Insured losses are the second highest on record for a first half as climate change results in greater weather extremes - Swiss Re sigma
A deep winter freeze, hailstorms and wildfires contributed to insured natural catastrophe losses of $40 billion in the first half of 2021, according to Swiss Re Institute’s preliminary sigma estimates.
This is above the previous ten-year average of $33 billion and the second highest on record for a first half after 2011, when major earthquakes in Japan and New Zealand pushed the six-month total to $104 billion.
Man-made disasters triggered another estimated $2 billion of insured losses in the first half this year, less than usual and likely reflecting remaining COVID-19 restrictions.
Global economic losses from disaster events are estimated at $77 billion in the first half of 2021. This is below average for the past ten years ($108 billion). The economic loss figure is expected to rise as more losses are accounted for in the coming months.
The first half of the year is also not representative of the full-year figures, because the third quarter historically is the most loss-prone in terms of natural catastrophes. Close to 4 500 people lost their lives or went missing in disaster events in the first half.
Severe weather events push up natural catastrophe losses
Martin Bertogg, head of Cat Perils at Swiss Re, said: “The effects of climate change are manifesting in warmer temperatures, rising sea levels, more erratic rainfall patterns and greater weather extremes.”
”Taken together with rapid urban development and accumulation of wealth in disaster-prone areas, secondary perils, such as winter storms, hail, floods or wildfires, lead to ever higher catastrophe losses.”
”The experience so far in 2021 underscores the growing risks of these perils, exposing ever larger communities to extreme climate events. For example, winter storm Uri reached the loss magnitude that peak perils like hurricanes can wreak.”
”The insurance industry needs to upscale its risk assessment capabilities for these lesser monitored perils to maintain and expand its contribution to financial resilience.”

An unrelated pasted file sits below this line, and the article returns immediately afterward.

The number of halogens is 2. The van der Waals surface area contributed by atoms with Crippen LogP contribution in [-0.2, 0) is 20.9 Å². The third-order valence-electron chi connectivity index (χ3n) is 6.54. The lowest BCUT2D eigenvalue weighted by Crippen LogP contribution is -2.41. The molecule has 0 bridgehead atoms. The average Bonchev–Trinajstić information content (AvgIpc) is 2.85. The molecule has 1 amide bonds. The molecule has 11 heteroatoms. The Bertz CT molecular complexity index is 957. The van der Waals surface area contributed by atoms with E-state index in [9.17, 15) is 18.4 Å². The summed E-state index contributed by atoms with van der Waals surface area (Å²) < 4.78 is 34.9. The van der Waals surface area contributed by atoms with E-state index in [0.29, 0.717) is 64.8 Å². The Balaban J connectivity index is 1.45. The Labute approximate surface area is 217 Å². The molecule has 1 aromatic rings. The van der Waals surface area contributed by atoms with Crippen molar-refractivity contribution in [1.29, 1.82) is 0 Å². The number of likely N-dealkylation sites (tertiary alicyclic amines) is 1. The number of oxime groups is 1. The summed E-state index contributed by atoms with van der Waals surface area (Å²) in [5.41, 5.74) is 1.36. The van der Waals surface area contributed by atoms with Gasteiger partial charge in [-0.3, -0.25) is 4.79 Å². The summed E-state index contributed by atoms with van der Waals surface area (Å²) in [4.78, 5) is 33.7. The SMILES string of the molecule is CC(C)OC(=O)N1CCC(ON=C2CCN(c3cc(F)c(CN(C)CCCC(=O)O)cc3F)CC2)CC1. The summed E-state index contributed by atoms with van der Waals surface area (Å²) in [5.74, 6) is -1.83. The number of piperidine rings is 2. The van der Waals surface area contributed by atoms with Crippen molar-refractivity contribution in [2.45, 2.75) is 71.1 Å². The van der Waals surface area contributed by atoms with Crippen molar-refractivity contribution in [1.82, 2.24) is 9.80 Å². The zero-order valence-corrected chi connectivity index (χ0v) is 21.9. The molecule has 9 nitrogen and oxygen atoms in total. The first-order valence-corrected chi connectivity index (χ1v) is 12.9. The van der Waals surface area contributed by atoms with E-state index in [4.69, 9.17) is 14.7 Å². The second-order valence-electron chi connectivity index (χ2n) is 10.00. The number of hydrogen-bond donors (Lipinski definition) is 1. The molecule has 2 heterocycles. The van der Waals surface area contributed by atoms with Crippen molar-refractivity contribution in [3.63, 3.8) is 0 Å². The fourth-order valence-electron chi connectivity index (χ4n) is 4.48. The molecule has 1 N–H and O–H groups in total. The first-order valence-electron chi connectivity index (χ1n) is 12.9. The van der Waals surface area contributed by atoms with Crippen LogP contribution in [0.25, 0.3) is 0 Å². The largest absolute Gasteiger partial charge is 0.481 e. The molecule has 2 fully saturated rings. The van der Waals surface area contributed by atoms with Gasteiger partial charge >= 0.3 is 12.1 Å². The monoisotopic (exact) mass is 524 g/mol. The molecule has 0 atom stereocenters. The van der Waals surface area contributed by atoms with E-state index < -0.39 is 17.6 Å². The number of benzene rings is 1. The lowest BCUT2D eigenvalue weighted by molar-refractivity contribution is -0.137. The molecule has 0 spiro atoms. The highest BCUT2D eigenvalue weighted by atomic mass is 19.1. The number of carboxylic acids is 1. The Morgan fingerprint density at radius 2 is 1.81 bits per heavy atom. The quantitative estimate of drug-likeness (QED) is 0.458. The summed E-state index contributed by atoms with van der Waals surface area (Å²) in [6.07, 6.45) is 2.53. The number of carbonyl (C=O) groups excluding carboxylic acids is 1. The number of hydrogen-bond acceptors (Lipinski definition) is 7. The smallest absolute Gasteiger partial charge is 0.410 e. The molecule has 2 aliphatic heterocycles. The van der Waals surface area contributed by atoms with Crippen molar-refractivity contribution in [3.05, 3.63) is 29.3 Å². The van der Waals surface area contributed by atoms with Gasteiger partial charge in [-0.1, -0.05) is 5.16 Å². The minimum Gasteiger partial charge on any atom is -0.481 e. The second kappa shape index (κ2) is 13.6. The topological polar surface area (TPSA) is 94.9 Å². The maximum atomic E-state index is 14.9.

In February, a period of extreme cold combined with heavy snowfall and ice accumulation in the US – commonly referred to as winter storm Uri – triggered estimated insured losses of $15 billion, the highest ever recorded for this peril in the US and around 38% of all estimated insured losses from natural catastrophes in the first half of this year.
In June, severe weather including thunderstorms, hail and tornadoes hit Europe, affecting homes and vehicles in Germany, Belgium, the Netherlands, Czech Republic and Switzerland. Insured losses from this convective storm activity are estimated at $4.5 billion.
End-of-June extreme heat shattered temperature records across western Canada and the northwestern US, with temperatures reaching more than 45°C (113°F) for consecutive days. The heat, coupled with severe drought conditions, led to wildfires that spread south to California.
Going into the second half of the year, July saw severe flooding cause property destruction and loss of life in Europe and China.
Floods in Germany and its neighbouring countries are expected to cause substantial insured losses, estimated in Germany alone at €4.5 – 5.5 billion ($5.3 – 6.5 billion), according to the German Insurance Association.
In August, extreme heat fueled wildfires in Turkey, Greece and Italy, which are expected to lead to further economic and insured losses.
Jérôme Jean Haegeli, Swiss Re’s group chief economist, said: “Climate change is one of the biggest risks facing society and the global economy. The recent analysis from the UN’s Intergovernmental Panel on Climate Change confirms expectations of more extreme weather in the future and urgency to act to limit global warming.”
”Working with the public sector, the re/insurance industry plays a key role in helping to strengthen communities’ resilience by steering development away from high-risk areas, making adaptation investments, maintaining insurability of assets and narrowing protection gaps.”
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